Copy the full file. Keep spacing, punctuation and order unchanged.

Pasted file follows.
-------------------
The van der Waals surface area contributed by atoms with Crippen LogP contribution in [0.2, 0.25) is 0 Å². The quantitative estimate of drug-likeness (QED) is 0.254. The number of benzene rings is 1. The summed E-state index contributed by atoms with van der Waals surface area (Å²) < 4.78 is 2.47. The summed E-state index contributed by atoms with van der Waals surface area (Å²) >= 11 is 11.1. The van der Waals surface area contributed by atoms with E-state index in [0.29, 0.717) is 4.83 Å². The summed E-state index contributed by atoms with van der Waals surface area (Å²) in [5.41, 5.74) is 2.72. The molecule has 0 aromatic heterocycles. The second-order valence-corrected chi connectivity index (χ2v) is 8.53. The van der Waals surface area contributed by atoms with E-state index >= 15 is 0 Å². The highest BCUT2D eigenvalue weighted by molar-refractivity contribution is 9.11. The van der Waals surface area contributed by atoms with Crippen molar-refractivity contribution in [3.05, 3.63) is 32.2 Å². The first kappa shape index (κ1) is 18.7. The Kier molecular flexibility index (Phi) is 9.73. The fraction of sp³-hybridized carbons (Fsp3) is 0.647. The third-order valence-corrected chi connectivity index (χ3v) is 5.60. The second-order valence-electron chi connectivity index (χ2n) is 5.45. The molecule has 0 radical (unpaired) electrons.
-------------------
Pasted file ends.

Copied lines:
The van der Waals surface area contributed by atoms with Crippen LogP contribution in [0.2, 0.25) is 0 Å². The quantitative estimate of drug-likeness (QED) is 0.254. The number of benzene rings is 1. The summed E-state index contributed by atoms with van der Waals surface area (Å²) < 4.78 is 2.47. The summed E-state index contributed by atoms with van der Waals surface area (Å²) >= 11 is 11.1. The van der Waals surface area contributed by atoms with E-state index in [0.29, 0.717) is 4.83 Å². The summed E-state index contributed by atoms with van der Waals surface area (Å²) in [5.41, 5.74) is 2.72. The molecule has 0 aromatic heterocycles. The second-order valence-corrected chi connectivity index (χ2v) is 8.53. The van der Waals surface area contributed by atoms with E-state index >= 15 is 0 Å². The highest BCUT2D eigenvalue weighted by molar-refractivity contribution is 9.11. The van der Waals surface area contributed by atoms with Crippen molar-refractivity contribution in [3.05, 3.63) is 32.2 Å². The first kappa shape index (κ1) is 18.7. The Kier molecular flexibility index (Phi) is 9.73. The fraction of sp³-hybridized carbons (Fsp3) is 0.647. The third-order valence-corrected chi connectivity index (χ3v) is 5.60. The second-order valence-electron chi connectivity index (χ2n) is 5.45. The molecule has 0 radical (unpaired) electrons.